So there is still hope that Shyne, with a lengthy incarceration and copious time for rumination under his belt, will eventually emerge as an MC to watch. When he is eventually released from prison he will have the kind of life experience that many rappers would kill for, and perhaps the philosophical insight to make it interesting. But this album, composed primarily of studio material recorded before his imprisonment, does not offer a keen reflection of anything more than inchoate rage.
The album’s first single, “More Or Less”, featuring production by the aforementioned wunderkind Kanye West, is strangely flat. Shyne takes credit for utilizing West’s production acumen in 2001, years before his current popularity, but this track is hardly a lost masterpiece. It’s basically everything you’ve come to expect from West, only more primitive, less developed. The vocals are even oddly detached from the bed, as if the mastering was left incomplete.
West Coast stalwarts Kurupt and Nate Dogg appear on the oddly titled “Behind The Walls (East Coast Gangsta Mix)”, which achieves nothing so much as reminding the listener of how good the music that Kurupt and Nate Dogg used to make was. Despite the appearance of celebrity producers such as Swizz Beats, Irv Gotti and Just Blaze, the majority of the album is just not very interesting. The low point, however, is “For The Record”, featuring Shyne’s infamous jailhouse rap. Recorded on a prison pay phone, this track is part of the reason that Shyne recently lost his telephone privileges. You’re not supposed to conduct business over the phone in prison, and yet Shyne apparently negotiated over 100 phone calls worth of business over the course of the first three years of his imprisonment. He also recorded this rap, a five-minute long tirade against 50 Cent. Beef records are a part of hip-hop history and tradition, I know, but that doesn’t make this gristly ode to street vengeance any less insipid.
I still can’t wholly condemn the record, because “For The Record” is followed by “Martyr”, featuring some of the album’s most insightful rhymes. Name-checking Rudy Giuliani and Amadou Diallo, it’s an uncharacteristically focused diatribe. Walking through a gallery of fallen martyrs from Jesus to Malcom X to Biggie, Shyne comes as close to grace as a gangsta should be allowed.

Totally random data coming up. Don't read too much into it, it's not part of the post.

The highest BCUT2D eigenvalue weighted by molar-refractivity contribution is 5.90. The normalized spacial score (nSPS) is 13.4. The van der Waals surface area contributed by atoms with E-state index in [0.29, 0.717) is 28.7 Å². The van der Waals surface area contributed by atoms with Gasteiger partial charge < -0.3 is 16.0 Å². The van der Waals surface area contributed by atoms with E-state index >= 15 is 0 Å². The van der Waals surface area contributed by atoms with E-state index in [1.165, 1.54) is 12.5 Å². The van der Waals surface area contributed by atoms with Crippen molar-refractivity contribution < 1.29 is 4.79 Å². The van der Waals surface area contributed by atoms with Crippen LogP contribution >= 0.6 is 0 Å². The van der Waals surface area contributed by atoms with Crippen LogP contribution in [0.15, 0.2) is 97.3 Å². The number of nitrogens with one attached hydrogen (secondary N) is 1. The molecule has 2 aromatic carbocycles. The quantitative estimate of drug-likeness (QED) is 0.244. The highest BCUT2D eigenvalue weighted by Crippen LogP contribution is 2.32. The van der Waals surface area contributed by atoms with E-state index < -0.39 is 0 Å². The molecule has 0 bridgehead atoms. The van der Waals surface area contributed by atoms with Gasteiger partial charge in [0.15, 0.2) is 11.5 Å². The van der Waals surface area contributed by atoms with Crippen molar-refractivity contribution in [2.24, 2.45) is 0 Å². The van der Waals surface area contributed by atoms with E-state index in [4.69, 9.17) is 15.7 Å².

The album ends strong, with the anthemic “Diamonds and Mac 10’s”. There’s no better example of the dichotomy at the heart of Shyne’s music than this track, which balances uneasily between the useless thuggery of his rote-gangsta tales and the honest moralizing induced by a keen proximity to the inner workings of mortality and justice. One moment, he rhymes, with a surfeit of sincerity:
“God listen, it was him or me / Sorry for the choices I chose, the bricks that I sold / The voices I rolled, the concrete roads / Accept me as I come into your presence.”
. . . and the next he reverts back to the kind of simplistic Scarface morality that was overdone almost a decade ago. “Say goodnight to the bad guy,” he concludes, “Last time you’re gonna see a bad guy like me / I’m the last of the dying breed”. The fact that his best rhymes are consistently hidden under layers of this type of derivative crap is extremely frustrating.
Ultimately, Godfather Buried Alive is just that: an extremely frustrating album. There are flashes of talent hidden throughout, but the majority of the material is very poor. This definitely scans like an album that was assembled piecemeal, without the active participation of the artist. I doubt a mediocre record will do much to dent the considerable buzz that Shyne has amassed in his absence, but I also sincerely hope that by the time he gets out of jail and finally returns to the recording studio, he will have something more interesting to say than most of what is said here.
// Sound Affects
"The man whose songs were recorded by Johnny Cash, Alan Jackson, Ricky Skaggs, David Allan Coe, The Highwaymen, and countless others succumbs to time’s cruel cue that the only token of permanence we have to offer are the effects of shared moments and memories.READ the article